When the colder months settle in and it's time to winterize your home, remember to consider your pets' needs too. Just because they have fur doesn't mean they don't get cold!
The Dog House
When your husband is in the dog house, it’s a bad thing but when your dog is in the dog house, it should be warm and safe, especially as the temperatures drop. Note that if it’s too cold and your dog is shivering, bring him inside or at least make him cozy in the garage or other insulated area.
Step 1 - Inspection
Begin by checking the structure itself. Shine a flashlight from the outside in and inside out after dark. Have a helper identify where the light is coming through. Look for any cracked boards on a wooden or plastic dog house.
Step 2 - Test
To really find out how much protection the dog house offers on cold and rainy (or snowy) days, hit it with a hose and see where the water comes in. Let it run down over the top and blast it from each side to find gaps.
Step 3 - Plug Holes
Once you’ve identified the areas for potential leaks, plug all the holes with caulking. For larger holes, you can use foam insulation from a can. Once your material is completely dry, run the light and water tests again to make sure the unit is sealed.
Step 4 - Add a Door
Keep the winter wind from tunneling through the dog house with a simple rubber doggy door. Measure the opening of the house and cut a piece of rubber from a floor mat. Nail it along the top and ensure it will move inside the opening when the dog enters.
Step 5 - Soften the Bedding
There are many items you can add to your dog house to make it more cozy during brisk weather. Try grass hay or cedar shavings for natural options with good warming characteristics. You could also add a pet bed, carpet sample, old sheets, or blankets to the space.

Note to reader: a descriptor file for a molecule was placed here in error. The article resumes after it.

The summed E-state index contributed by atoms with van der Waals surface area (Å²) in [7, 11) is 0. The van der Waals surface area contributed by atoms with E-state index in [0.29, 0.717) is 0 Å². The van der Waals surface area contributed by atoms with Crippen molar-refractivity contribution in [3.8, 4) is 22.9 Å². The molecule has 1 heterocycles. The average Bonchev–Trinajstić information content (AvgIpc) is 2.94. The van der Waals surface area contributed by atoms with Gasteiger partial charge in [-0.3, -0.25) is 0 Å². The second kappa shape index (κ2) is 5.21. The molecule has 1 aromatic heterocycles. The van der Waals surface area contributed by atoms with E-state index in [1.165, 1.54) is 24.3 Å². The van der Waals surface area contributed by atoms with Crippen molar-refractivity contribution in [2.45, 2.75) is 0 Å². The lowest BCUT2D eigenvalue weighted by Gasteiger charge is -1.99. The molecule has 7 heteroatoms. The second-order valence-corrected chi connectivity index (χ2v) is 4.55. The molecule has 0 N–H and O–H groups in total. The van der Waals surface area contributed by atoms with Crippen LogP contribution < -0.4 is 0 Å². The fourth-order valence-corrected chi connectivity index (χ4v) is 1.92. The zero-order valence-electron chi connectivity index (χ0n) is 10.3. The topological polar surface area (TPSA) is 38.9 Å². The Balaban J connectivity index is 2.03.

The Dog Run
Ideally, your dog will have a space to run rather than being isolated to a dog house or kennel all day. Attaching a dog run to the shelter is a great way to allow that freedom. Winterize the dog run by adding straw to keep it from getting too muddy during wet weather. Even better, add a permanent or temporary roof to the dog run to keep the ground dry.
The Chicken Coop
Most chicken owners would agree that the mostly-flightless birds qualify as pets with the amount of doting they receive. For the chicken coop, follow the steps for the dog house above, making sure the birds have a leak-free house and soft bedding. Then take the additional steps below.
Step 1 - Make Vents
It’s important to have good air circulation in your coop—mesh vents work well for this. They should be near the top of your coop for best airflow. To insulate for cold weather, add a cover you can lower down during harsh temperatures and heavy snowfall. When possible, leave the vent open during the day and closed at night when adverse weather is expected.
Step 2 - Build a Roost
Your chickens like to perch, and this is especially important when the ground is cold and wet. Build your roost at least two feet off the ground and make it large enough for several chickens to use at the same time.
Step 3 - Add a Sunroom
Your chickens' ability to roam during the winter months might be limited, but at least let them spread their wings a bit within the confines of the coop. Add a framed-in section to the existing coop either via an open doorway or small access. Cover the framed area with clear plastic or plexiglass to allow light to heat the space.
If you have other animals you consider pets living in the outdoors during winter, follow the same basic steps to keep them dry and warm. Make sure all shelters are leak free and offer some sort of bedding. Also keep up food and drink as dehydrated animals will struggle to keep warm.
Horses, goats, sheep, pigs, cows, and rabbits can all appreciate the warmth a shelter brings, but they should also have the ability to move into the outdoors as they wish. Depending on where you live, they may not be able to have free reign to come and go as they please, but at least ensure they can roam outdoors as frequently as the weather allows.